Saturday, November 06, 2010

Book-A-Day 2010 # 276 (11/6) -- Revolver by Matt Kindt

Violence in American comics is usually deeply stylized, the result of eight decades of iterated attempts to get "serious" to snag older audiences and subsequent retreats to the safe shores of appropriate-for-young-readers bloodlessness. But Matt Kindt comes out of a different, more serious tradition -- none of his people have any superstrength, and bullets wound them, even kill them, quickly. So his take on comics violence owes more to literary fiction, where violence is a sudden, shocking intrusion on the world as we expect it, than it does to anything we're used to seeing under a DC Comics imprint.

Kindt dives into a new genre with Revolver, after the WWII espionage behind most of his earlier work; this is an unabashed science-fictional story, with one man oscillating between two alternate worlds day by day. Sam works as a photo retoucher at the newspaper Post-Dispatch, in Chicago. He's not all that good at it, since he doesn't care about his work, or about much of anything.

But his life is torn in half when he realizes that he's alternating days in different worlds -- one in which everything goes along normally, boringly, and another in which every possible thing is suddenly going wrong at once: major computer worm attacks, multiple deadly pandemic diseases, major terrorist attacks in medium-size cities across America, and a dirty bomb that just wiped out Seattle. Sam is shocked -- more shocked in the normal world, actually, befuddled by the banality of life after the high drama of his other days -- but quickly begins to use what he learns in each world to help him in the other. And there is a connection between the two worlds, of course: Sam has much to learn and a major role to play.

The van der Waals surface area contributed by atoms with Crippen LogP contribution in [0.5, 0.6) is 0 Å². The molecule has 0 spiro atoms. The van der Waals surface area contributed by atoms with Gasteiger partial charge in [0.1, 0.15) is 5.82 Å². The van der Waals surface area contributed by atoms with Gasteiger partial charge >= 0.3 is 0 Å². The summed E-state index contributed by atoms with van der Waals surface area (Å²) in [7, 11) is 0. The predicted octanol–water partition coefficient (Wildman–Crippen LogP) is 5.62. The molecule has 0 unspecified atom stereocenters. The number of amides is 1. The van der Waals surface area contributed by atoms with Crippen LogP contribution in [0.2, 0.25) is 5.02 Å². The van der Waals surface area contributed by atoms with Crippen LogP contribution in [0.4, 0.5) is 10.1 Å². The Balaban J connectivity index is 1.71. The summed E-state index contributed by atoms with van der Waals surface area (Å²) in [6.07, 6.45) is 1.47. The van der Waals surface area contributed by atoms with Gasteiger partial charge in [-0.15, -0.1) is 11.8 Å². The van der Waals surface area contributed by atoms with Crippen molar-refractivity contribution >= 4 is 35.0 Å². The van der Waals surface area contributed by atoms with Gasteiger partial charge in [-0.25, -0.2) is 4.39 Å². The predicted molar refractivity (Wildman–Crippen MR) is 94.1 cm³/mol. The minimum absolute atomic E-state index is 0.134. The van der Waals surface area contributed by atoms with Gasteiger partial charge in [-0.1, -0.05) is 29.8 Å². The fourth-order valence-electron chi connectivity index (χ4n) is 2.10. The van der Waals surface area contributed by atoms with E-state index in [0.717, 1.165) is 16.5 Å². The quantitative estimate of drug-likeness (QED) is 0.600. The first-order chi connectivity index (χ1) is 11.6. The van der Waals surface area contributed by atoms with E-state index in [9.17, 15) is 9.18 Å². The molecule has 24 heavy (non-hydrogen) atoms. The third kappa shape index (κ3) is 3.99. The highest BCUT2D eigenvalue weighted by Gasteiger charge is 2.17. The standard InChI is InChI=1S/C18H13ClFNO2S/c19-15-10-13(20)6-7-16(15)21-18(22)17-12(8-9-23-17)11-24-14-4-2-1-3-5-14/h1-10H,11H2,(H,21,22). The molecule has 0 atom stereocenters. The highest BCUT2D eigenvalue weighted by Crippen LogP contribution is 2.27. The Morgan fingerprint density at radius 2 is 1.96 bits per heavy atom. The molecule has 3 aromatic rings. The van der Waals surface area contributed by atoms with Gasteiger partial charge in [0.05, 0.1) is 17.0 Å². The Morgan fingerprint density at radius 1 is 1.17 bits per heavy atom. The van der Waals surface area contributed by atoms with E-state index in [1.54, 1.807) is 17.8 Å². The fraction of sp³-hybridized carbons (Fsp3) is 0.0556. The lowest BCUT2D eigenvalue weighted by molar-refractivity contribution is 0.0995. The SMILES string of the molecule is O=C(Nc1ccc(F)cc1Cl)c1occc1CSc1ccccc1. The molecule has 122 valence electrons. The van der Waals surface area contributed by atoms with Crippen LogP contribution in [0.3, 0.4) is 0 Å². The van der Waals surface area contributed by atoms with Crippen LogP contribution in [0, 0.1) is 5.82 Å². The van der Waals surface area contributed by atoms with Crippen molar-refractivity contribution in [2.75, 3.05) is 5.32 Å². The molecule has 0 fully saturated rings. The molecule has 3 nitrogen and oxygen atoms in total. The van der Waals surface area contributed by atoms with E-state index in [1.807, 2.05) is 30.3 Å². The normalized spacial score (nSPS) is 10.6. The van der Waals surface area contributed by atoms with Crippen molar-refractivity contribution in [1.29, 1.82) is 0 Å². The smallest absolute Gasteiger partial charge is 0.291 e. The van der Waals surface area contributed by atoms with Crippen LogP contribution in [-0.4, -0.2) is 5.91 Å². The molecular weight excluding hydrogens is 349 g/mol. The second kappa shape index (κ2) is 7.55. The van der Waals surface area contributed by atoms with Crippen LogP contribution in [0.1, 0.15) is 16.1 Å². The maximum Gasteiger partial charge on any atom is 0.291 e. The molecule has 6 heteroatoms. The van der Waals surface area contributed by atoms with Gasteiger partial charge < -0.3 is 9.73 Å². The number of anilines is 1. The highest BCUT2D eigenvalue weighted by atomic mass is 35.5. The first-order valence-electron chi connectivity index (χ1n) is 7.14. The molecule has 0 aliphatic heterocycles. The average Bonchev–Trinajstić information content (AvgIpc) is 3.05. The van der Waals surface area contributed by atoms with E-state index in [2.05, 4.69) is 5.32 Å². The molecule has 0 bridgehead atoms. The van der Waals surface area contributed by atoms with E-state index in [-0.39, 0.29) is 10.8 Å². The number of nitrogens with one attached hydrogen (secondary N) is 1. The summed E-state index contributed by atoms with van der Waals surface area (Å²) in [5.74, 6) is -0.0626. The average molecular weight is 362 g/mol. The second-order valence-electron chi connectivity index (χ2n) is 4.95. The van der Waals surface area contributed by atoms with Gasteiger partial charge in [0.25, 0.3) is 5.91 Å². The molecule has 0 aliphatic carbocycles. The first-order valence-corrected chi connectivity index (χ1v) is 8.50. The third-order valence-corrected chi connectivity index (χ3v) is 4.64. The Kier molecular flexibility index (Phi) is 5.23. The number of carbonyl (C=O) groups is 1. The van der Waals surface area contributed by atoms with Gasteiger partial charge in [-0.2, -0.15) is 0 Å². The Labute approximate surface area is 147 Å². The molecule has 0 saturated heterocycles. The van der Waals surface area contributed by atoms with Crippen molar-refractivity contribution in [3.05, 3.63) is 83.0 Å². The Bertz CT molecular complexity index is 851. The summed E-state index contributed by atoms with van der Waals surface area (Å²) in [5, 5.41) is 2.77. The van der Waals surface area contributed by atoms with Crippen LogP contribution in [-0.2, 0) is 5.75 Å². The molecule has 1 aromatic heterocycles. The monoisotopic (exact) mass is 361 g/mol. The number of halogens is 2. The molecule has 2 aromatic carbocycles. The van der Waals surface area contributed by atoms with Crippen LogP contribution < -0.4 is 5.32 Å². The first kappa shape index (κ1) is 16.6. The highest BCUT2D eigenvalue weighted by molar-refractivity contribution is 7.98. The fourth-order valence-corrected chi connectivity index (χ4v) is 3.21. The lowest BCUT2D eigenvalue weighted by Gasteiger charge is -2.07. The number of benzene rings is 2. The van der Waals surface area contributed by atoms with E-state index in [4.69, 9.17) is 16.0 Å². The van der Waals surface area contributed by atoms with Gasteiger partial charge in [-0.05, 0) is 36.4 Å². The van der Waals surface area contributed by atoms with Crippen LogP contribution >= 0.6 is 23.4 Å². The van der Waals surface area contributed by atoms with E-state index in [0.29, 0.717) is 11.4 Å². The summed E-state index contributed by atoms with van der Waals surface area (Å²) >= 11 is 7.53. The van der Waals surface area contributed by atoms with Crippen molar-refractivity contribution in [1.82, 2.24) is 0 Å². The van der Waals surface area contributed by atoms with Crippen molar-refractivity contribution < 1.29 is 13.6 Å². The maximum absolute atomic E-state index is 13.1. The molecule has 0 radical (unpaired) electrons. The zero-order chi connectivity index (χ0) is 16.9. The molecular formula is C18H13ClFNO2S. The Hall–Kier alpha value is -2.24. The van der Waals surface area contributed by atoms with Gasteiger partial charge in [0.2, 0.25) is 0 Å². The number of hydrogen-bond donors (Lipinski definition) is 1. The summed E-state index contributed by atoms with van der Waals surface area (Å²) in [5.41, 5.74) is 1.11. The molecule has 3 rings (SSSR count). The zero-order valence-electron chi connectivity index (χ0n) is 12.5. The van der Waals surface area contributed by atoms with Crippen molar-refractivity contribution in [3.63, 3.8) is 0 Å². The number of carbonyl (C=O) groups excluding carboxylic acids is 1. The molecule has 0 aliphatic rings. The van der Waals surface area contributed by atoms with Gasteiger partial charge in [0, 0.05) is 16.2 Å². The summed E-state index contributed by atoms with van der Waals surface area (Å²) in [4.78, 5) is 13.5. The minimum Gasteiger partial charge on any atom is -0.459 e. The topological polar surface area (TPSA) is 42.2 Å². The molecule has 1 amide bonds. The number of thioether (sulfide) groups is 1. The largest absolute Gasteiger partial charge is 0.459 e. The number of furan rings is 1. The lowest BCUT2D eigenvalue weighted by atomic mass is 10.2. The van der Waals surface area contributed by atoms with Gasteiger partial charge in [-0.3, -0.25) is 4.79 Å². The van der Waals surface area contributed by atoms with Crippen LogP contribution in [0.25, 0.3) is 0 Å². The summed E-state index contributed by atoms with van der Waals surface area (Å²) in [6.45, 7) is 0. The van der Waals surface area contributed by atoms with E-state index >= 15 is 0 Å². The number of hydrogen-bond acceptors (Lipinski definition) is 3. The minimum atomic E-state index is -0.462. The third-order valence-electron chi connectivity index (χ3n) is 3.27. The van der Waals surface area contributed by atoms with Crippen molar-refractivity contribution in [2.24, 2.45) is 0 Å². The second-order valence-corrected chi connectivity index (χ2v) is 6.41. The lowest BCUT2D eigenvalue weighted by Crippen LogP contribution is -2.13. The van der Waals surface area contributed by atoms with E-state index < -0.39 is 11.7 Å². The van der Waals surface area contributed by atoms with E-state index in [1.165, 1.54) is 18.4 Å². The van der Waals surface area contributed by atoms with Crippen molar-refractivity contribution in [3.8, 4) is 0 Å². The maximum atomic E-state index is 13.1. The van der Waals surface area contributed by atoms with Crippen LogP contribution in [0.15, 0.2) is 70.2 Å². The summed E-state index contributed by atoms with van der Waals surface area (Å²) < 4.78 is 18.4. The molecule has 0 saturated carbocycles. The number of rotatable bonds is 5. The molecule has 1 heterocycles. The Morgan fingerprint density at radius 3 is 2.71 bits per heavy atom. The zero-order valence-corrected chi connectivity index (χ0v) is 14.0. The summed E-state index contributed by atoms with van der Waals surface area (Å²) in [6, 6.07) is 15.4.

Revolver has been described as reminiscent of Philip K. Dick, but that's mostly in the setup; Sam himself is very much not a Phildickian hero. He's much too active and engaged, and particularly too violent -- he's the product of a culture thirty years later and amped up by a relentless string of explosion-filled movies, all priming him to spring quickly into action-hero mode, even though he has no history with violence. (There may be a bit of audience-identification wish-fulfillment going on there -- though it's also true that nearly all of Kindt's major characters have been remarkably good at violence.)

It's all a bit too patly dualistic -- Sam also oscillates between two women, his girlfriend Maria and his boss Jan, and the linchpin for the separation of these two worlds is another dualistic game -- and the violence does come too easily, and too successfully, for Sam. For all of Kindt's scratchy, battered art, this is a slick story, about a young man secretly at the center of all of the important things happening in his world and how he takes control of it all. Revolver is not as tense or harrowing as Super Spy, but it's still a solid Matt Kindt story about real people in unreal situations, and that's pretty good.


Book-A-Day 2010: The Epic Index

1 comment:

Michael Barron said...

This sounds really cool. I am definitely going to have to pick it up.

Is there anything else you can recommend that involves characters falling back and forth between alternate worlds/realities? (Books/movies/comics)

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